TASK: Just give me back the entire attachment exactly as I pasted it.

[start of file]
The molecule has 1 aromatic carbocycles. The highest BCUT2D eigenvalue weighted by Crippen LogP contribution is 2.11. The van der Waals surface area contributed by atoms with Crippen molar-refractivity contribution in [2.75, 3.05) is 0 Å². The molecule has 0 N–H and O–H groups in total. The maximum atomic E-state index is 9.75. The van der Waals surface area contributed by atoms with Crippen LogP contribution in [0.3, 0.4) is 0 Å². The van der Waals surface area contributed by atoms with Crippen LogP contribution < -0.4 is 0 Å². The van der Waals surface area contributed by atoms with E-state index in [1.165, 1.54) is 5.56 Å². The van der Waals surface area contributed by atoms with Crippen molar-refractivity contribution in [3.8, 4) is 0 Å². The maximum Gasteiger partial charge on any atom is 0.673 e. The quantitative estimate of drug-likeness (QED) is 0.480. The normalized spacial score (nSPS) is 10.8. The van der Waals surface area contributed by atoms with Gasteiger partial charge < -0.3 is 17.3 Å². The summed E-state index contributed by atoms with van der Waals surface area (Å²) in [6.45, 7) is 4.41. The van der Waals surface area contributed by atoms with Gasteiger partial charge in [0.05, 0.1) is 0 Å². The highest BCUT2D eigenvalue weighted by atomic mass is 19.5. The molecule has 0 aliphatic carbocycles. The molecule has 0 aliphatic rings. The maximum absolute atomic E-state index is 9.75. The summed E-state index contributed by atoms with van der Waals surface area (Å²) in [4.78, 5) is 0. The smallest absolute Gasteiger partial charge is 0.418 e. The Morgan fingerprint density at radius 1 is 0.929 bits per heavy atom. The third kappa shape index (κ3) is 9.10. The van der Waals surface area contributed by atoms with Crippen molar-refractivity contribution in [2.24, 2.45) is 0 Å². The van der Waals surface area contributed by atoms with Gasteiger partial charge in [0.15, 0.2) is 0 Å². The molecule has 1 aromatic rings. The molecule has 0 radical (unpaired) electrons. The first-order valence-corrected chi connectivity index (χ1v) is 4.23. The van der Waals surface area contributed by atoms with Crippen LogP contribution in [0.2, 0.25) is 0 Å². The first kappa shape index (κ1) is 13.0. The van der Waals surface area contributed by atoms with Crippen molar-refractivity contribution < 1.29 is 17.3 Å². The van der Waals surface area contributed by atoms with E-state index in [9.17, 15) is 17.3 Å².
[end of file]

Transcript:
The molecule has 1 aromatic carbocycles. The highest BCUT2D eigenvalue weighted by Crippen LogP contribution is 2.11. The van der Waals surface area contributed by atoms with Crippen molar-refractivity contribution in [2.75, 3.05) is 0 Å². The molecule has 0 N–H and O–H groups in total. The maximum atomic E-state index is 9.75. The van der Waals surface area contributed by atoms with Crippen LogP contribution in [0.3, 0.4) is 0 Å². The van der Waals surface area contributed by atoms with Crippen LogP contribution < -0.4 is 0 Å². The van der Waals surface area contributed by atoms with E-state index in [1.165, 1.54) is 5.56 Å². The van der Waals surface area contributed by atoms with Crippen molar-refractivity contribution in [3.8, 4) is 0 Å². The maximum Gasteiger partial charge on any atom is 0.673 e. The quantitative estimate of drug-likeness (QED) is 0.480. The normalized spacial score (nSPS) is 10.8. The van der Waals surface area contributed by atoms with Gasteiger partial charge < -0.3 is 17.3 Å². The summed E-state index contributed by atoms with van der Waals surface area (Å²) in [6.45, 7) is 4.41. The van der Waals surface area contributed by atoms with Gasteiger partial charge in [0.05, 0.1) is 0 Å². The highest BCUT2D eigenvalue weighted by atomic mass is 19.5. The molecule has 0 aliphatic carbocycles. The molecule has 0 aliphatic rings. The maximum absolute atomic E-state index is 9.75. The summed E-state index contributed by atoms with van der Waals surface area (Å²) in [4.78, 5) is 0. The smallest absolute Gasteiger partial charge is 0.418 e. The Morgan fingerprint density at radius 1 is 0.929 bits per heavy atom. The third kappa shape index (κ3) is 9.10. The van der Waals surface area contributed by atoms with Crippen molar-refractivity contribution in [2.24, 2.45) is 0 Å². The van der Waals surface area contributed by atoms with Gasteiger partial charge in [0.15, 0.2) is 0 Å². The molecule has 1 aromatic rings. The molecule has 0 radical (unpaired) electrons. The first-order valence-corrected chi connectivity index (χ1v) is 4.23. The van der Waals surface area contributed by atoms with Crippen LogP contribution in [0.2, 0.25) is 0 Å². The first kappa shape index (κ1) is 13.0. The van der Waals surface area contributed by atoms with Crippen molar-refractivity contribution < 1.29 is 17.3 Å². The van der Waals surface area contributed by atoms with E-state index in [9.17, 15) is 17.3 Å².